As I prepared to lead singing at church on New Year’s Eve 2017, I was already experiencing ‘that New Year’s Eve feeling’. The one that involves a mental narrative of questions: Did I even achieve anything this year? How will I improve on who I am next year? How will I focus on my goals more next year? And for the Christian – will I be any more godly next year?
Well, that’s not the whole truth. Because those questions actually started to take on an accusatory tone, as if coming from an external voice. Did you even achieve anything this year? And will you be any more godly next year? While these whispers of doubt appeared to come from within myself, as a Christian I recognize that their source is ultimately Satan, the great accuser.
That’s the negative.
But there’s also something beautifully positive, hopeful, and rightly aspirational about the beginning of a calendar year. As the busyness of Christmas subsides, you can almost hear society’s collective sigh, as we take an often-mandatory break from work, disappear to coastal retreats, and embrace simple, unhurried moments with loved ones. It’s one of my favourite times of the year. A secular Sabbath, if you will.
Best. Year. Ever?
Into that positive season, however, often creeps ‘over-positivity’. And it freaks me out. It’s that New Year’s Eve/New Year’s Day narrative that appears every year on social media and TV broadcasts: “2018 will be the best year ever!”
Hmm. Really? How do you know? Since when were you in control? While no one would wish it on anyone, it could be a year of untold suffering. Or unmet expectations. Or deep, persistent sorrow. Or disappointment. Or joy that you thought would feel better than it actually does.
Of course, this over-positive narrative usually only lasts for 48 hours, then swiftly vanishes. Why? Because it’s unsustainable. To approach any new year with unqualified positivity is surely somehow an act of denial – denial of the reality that bad stuff happens. On 2 January (if not before), real life gets in the way of the lofty aspirations. Arguments happen. Finances are in trouble. Illness needs treatment. Relational pain from the previous year lingers. In short, sin remains.
So as I looked through the list of songs I was to lead on New Year’s Eve at church, I was excited to see that two songs had been paired together in the running order: How Great Thou Art and Nothing But the Blood. Pondering these lyrics was like a balm to my soul.
Anthems for the New Year
Consider these words from How Great Thou Art:
These lyrics force my eyes to look upwards. Outside of myself. I look not to the 2018 I am supposedly going to plan or shape, but to the God who created 2018 (each minute, hour and day), and every year prior, and the universe in which years exist at all! The music and melody for this hymn feel like a national anthem to me – the kind you might sing at the Olympics in allegiance to your homeland. My heart is challenged to sing these words as a citizen of heaven in allegiance to my King.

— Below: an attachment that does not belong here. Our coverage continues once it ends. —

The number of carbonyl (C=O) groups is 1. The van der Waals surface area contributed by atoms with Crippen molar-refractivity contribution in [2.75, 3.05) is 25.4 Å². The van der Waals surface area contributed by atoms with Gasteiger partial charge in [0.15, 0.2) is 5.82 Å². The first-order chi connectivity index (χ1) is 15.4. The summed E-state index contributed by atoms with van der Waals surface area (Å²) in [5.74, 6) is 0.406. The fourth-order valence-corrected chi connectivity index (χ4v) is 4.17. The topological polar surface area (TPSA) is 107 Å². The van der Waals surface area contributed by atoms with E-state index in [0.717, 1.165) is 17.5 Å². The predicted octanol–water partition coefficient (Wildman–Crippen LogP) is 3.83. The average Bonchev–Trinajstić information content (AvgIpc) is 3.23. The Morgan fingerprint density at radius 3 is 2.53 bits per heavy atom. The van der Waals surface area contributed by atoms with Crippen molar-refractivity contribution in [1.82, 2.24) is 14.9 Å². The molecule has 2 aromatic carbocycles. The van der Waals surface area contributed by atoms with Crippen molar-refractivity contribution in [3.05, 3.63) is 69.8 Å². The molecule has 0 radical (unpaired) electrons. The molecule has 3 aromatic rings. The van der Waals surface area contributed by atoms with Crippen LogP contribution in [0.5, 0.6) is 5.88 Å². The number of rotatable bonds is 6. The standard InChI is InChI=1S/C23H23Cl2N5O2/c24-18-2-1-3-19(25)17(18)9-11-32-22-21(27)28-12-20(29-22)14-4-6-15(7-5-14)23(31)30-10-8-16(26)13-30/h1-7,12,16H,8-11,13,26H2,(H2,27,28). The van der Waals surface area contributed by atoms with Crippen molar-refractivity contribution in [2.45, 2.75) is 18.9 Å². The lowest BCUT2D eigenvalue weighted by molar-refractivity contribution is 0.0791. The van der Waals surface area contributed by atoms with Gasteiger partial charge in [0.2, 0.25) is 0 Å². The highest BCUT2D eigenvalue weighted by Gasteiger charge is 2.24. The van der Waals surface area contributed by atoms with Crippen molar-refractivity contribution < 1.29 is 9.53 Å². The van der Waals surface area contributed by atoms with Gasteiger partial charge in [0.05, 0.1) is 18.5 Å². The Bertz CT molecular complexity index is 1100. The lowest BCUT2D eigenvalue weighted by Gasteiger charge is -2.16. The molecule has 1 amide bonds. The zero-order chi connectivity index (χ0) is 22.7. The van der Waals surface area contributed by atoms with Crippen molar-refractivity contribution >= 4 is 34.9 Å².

Consider also these words from Nothing But The Blood:
That sense of wrongdoing, of inadequacy, of fallenness will not disappear with the dawning of a new year. Nothing can take it away but the blood of Jesus. Not a new year, nor the best goals, planning, and aspirations. To paraphrase another hymn, my hope is built on no lesser thing than the blood of Jesus. If I believe that – and I do – then I need to speak like that, and not submit to the world’s New Year’s narrative.
Implied here is a realization that I’m not whole. That internal sense I have that I’m not quite who I could be, or who I was made to me, that’s a real feeling based on scriptural truth. So what do I do with that? Sure, I aspire to be more like the person God made me to be. And I pursue that daily, under his care. But I don’t try and do it on my own. I cast all of my cares on God, and I rely on Him – by His Spirit – to make me whole again. To perfect me. To re-shape me back into the person I was made to be. This world has knocked me out of shape, and I need repairing. The ultimate repairing will not be achieved on this earth, but in the new creation – so I submit myself patiently to his continuing refining of me.
If How Great Thou Art is the national anthem, where the church declares her allegiance to God, Nothing But the Blood feels like a personal anthem, where individual believers recommit to their core belief in the substitutionary atonement of Christ.
These songs – and the biblical promises on which they are based – offer a positive counter-narrative to the secular New Year’s narrative I am sold every year. They offer words I can say to myself each day.
There’s nothing wrong with a positive New Year’s narrative. But it needs to be a narrative grounded in certain hope. The other narratives we hear cannot offer that – instead, they place undue emphasis on our own ability to achieve and attain. And we all know that even the best intentions don’t produce the best actions – and certainly not over the long haul.
When the difficulties of life show their face, what will I do with the over-positive narrative of 2018 being the best year yet? If I hold to it, I’ll be bitterly disappointed and grieved. I’ll be forced to deny reality. Perhaps better to have never held to it in the first place.
But I can still hold to a deeply positive narrative. It’s just one that exists outside myself and my own ability to control things.
Thankfully there is someone other than me at the centre of this narrative.